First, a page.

The Impact of Brexit on Pharma

October 10, 2018

With Article 50 having been triggered on 29th of March 2017, this leaves the UK government as well as the pharmaceutical industry to negotiate and prepare for the day the UK leaves the EU on 29th March 2019.

Risk Analysis

In a survey conducted by CIPS, 44% of Brexit survey respondents identified their first step towards preparing for Brexit as conducting risk analysis for significant areas of change that may impact financial turnover and production capacity to their organisation, some of which are listed below.

Exchange Rates

Pricing will remain a top priority along with securing market access for life sciences organisations, several countries such as Australia, France and Germany have focused on reducing pharmaceutical pricing. Many larger biotech companies are re-balancing product portfolios following changes in the payer and pricing landscape in the USA and EU ensuring that broad access to market is maintained and higher price products are not over-represented.

Contract Negotiations

Securing contracts that extend past March 2019 will prove to be challenging without sacrificing flexibility for both parties around fluctuating currency rates and tariff changes. Pharmaceutical companies are starting to negotiate strategic, value based contracts with payers such as the National Health Service (NHS) to ensure that pricing is contingent to the perceived value in the eyes of patients and payers. Curative therapies that are both high cost and high value to payers can benefit from value based contracting and amortize costs over a longer lifetime.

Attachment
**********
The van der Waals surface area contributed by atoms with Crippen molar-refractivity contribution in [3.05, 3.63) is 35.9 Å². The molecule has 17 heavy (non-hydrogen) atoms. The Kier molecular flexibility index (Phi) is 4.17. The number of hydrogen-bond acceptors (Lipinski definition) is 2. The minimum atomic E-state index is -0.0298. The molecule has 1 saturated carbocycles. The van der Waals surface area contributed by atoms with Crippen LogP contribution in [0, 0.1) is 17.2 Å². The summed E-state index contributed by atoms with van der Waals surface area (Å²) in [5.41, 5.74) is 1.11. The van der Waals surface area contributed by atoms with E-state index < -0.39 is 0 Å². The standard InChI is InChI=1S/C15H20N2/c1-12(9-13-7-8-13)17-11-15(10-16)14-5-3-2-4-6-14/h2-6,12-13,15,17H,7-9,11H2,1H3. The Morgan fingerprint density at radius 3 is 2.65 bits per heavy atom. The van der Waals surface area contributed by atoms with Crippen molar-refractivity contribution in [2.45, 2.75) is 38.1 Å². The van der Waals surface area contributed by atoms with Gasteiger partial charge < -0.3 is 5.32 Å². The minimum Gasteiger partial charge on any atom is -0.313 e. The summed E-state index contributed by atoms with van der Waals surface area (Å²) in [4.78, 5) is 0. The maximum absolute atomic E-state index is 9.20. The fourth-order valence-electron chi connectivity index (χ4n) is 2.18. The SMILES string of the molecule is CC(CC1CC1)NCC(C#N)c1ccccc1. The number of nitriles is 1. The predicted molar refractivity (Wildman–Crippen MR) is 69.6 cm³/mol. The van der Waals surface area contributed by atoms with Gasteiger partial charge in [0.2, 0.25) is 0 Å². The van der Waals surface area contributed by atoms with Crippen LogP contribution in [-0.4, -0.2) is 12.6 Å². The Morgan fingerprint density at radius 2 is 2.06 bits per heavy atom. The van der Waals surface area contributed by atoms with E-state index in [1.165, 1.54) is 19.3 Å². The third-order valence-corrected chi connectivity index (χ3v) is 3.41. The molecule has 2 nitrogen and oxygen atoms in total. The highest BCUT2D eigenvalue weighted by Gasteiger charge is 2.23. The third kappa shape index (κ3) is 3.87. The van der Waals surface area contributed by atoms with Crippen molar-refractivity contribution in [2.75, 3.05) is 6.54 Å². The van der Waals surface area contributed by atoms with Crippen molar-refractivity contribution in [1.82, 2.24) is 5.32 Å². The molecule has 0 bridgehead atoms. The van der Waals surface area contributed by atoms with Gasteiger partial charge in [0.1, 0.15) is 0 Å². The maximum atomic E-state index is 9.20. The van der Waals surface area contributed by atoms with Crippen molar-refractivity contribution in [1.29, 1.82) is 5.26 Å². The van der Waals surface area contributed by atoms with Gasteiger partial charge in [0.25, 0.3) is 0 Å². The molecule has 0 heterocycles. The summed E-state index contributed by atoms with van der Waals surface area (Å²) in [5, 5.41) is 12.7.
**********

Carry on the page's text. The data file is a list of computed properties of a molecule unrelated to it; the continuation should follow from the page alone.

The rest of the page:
Import & Export

Trade deals will have a significant impact on the import and export of finished products and parts between the US and UK. Improper adjustments to regulatory and shipping documentation could result in delays or even cause shipments to be halted during transit in extreme cases which would have a knock on effect for inventory management, production and sales processes from raw materials to finished drug products. 


Along with many areas of the pharmaceutical industry, the regulatory frameworks will also need to adapt to changes in technology and use innovative tools to maximise chances of success post-Brexit. Professor Sir John Bell stated that regulatory and technology changes should be seen as an opportunity to drive economic growth by improving outcomes in the NHS and reduce costs through the use of innovation.

He put forward recommendations to establish a new regulatory, Health Technology Assessment and commercial framework to move the biotech industry forward. It was also announced that the European Medicines Agency (EMA) will be moving its operations from the UK to Amsterdam which would result in the loss of approximately 1,000 jobs for the UK as well as potentially disrupt the drug approval and monitoring process in the EU.